AP®︎/College US History
The Gettysburg Address - setting and context
The Gettysburg Address was delivered by Abraham Lincoln on November 19, 1863. In this video, Kim sets the stage for the address and describes the scene at the cemetery.
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- At1:09, Kim explained that Meade did not exploit his tactical advantage with Lee's army trapped between Meade's forces and the flooded Potomac River. Why did Meade remain so passive at such a crucial moment? Do we have a "fog of war" moment with inadequate intelligence? Did Meade's personality and perspective on life resemble those characteristics in McClellan?(6 votes)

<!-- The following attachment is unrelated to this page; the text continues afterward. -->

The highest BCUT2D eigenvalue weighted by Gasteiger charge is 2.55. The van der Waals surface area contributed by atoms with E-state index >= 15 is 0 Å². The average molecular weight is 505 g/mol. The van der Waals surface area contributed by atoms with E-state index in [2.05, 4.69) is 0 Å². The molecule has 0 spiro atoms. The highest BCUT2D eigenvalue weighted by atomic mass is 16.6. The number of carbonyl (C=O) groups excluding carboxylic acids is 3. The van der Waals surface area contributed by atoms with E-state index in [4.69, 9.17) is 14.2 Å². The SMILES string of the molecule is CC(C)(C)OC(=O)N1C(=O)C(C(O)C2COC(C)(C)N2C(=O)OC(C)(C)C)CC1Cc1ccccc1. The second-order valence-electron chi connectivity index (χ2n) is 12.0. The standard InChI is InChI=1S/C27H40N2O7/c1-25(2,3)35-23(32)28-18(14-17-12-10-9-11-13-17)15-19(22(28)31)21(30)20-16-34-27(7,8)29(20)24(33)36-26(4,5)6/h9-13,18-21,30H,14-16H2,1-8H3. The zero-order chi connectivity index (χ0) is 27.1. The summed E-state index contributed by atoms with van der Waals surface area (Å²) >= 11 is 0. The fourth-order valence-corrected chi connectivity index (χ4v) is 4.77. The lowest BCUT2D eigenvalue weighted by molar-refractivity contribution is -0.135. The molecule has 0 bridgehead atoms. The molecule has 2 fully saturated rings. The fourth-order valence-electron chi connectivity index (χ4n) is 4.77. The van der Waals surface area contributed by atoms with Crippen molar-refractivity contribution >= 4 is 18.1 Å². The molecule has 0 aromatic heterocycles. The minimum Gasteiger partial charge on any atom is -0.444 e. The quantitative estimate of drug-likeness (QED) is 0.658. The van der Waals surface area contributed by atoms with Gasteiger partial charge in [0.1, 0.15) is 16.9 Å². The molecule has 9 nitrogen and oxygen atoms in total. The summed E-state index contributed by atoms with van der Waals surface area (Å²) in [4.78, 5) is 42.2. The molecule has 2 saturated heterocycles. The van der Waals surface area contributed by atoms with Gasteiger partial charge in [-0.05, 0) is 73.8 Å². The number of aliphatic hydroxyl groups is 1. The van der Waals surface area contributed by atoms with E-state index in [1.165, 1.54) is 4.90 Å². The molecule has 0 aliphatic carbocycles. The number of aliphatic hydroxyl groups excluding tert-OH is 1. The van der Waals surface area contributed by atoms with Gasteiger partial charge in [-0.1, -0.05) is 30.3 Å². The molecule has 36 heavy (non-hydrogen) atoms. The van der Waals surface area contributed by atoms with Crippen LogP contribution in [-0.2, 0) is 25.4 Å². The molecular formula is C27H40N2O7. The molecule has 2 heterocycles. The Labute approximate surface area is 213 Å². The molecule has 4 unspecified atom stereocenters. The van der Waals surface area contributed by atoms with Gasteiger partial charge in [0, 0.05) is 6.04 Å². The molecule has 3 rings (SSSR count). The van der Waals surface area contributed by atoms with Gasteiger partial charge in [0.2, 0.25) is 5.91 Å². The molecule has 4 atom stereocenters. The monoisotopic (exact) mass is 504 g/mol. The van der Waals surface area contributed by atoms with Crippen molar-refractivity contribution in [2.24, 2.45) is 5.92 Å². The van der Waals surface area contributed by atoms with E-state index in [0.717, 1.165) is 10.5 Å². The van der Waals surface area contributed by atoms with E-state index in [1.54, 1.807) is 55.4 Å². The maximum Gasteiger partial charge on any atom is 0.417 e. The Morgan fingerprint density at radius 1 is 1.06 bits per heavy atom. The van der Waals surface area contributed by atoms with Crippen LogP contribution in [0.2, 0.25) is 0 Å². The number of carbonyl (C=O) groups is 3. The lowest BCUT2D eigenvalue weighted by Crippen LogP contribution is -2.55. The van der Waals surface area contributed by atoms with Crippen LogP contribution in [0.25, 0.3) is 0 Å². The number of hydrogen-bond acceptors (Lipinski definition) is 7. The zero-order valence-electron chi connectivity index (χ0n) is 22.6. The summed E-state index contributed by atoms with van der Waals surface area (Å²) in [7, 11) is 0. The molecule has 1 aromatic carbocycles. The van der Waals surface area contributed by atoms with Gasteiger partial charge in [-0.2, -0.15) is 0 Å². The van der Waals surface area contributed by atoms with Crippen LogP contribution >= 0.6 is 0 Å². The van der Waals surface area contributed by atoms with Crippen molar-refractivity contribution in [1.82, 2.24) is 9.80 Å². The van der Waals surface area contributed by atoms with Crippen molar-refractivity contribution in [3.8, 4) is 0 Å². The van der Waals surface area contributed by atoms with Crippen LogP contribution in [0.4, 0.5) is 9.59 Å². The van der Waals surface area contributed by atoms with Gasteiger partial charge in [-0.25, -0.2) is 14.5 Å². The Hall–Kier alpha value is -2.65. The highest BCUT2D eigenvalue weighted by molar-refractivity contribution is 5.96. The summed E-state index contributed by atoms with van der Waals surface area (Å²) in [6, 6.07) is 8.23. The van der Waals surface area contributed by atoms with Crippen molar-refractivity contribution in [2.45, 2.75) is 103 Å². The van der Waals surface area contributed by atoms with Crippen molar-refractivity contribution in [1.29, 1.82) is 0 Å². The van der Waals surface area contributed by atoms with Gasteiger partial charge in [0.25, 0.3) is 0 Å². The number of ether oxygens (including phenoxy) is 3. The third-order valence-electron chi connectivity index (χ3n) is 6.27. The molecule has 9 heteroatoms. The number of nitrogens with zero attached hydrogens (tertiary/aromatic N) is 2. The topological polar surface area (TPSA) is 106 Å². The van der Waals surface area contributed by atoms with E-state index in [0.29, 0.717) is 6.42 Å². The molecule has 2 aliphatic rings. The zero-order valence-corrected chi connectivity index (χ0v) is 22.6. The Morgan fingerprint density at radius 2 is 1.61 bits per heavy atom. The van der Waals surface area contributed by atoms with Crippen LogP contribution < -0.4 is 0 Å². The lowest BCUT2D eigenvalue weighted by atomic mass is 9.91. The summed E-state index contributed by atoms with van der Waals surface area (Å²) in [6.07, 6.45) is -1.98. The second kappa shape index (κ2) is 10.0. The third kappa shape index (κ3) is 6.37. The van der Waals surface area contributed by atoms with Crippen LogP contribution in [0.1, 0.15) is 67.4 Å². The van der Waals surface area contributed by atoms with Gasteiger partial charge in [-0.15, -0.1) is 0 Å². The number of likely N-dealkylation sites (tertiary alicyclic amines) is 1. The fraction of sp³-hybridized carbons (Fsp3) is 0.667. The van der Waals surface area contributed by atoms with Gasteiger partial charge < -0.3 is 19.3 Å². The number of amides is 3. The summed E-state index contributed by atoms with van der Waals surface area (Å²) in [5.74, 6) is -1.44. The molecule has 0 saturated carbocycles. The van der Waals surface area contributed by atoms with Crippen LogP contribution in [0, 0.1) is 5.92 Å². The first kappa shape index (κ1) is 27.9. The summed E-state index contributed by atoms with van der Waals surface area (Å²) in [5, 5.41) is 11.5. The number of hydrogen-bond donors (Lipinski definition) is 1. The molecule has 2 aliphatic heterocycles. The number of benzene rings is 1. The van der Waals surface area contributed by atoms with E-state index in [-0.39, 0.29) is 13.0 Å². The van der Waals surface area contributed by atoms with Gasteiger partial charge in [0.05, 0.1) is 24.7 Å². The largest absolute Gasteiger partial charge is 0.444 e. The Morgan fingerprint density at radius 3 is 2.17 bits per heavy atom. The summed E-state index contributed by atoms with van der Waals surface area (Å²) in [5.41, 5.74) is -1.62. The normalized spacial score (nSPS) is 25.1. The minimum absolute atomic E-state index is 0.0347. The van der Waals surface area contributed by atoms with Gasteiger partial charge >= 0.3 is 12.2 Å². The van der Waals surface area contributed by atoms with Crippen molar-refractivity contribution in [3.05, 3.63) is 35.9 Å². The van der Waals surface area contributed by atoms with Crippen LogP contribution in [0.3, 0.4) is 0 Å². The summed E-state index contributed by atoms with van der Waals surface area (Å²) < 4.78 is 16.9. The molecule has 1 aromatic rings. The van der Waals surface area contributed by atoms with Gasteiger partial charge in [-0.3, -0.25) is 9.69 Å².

- True, But wouldn't Lee's army have been just as fatigued? They were probably in even worse shape, due to the fact that they had to march all the way there. Plus, they had to march all the way back. Having to retreat, they would have been very demoralized as well as low on food and supplies. It's quite strange that Meade chose to just let them go. It really doesn't make much sense to me, Any input from the community on the matter is appreciated.(3 votes)
- At8:20, Kim describes the individuals in the photograph taken at Gettysburg on November 19, 1863. Who is the tall, bearded man in the top hat to the left of Lincoln (to the right of the viewer of the photograph)?(3 votes)
- Great question! That is Ward Hill Lamon, Lincoln's bodyguard.(9 votes)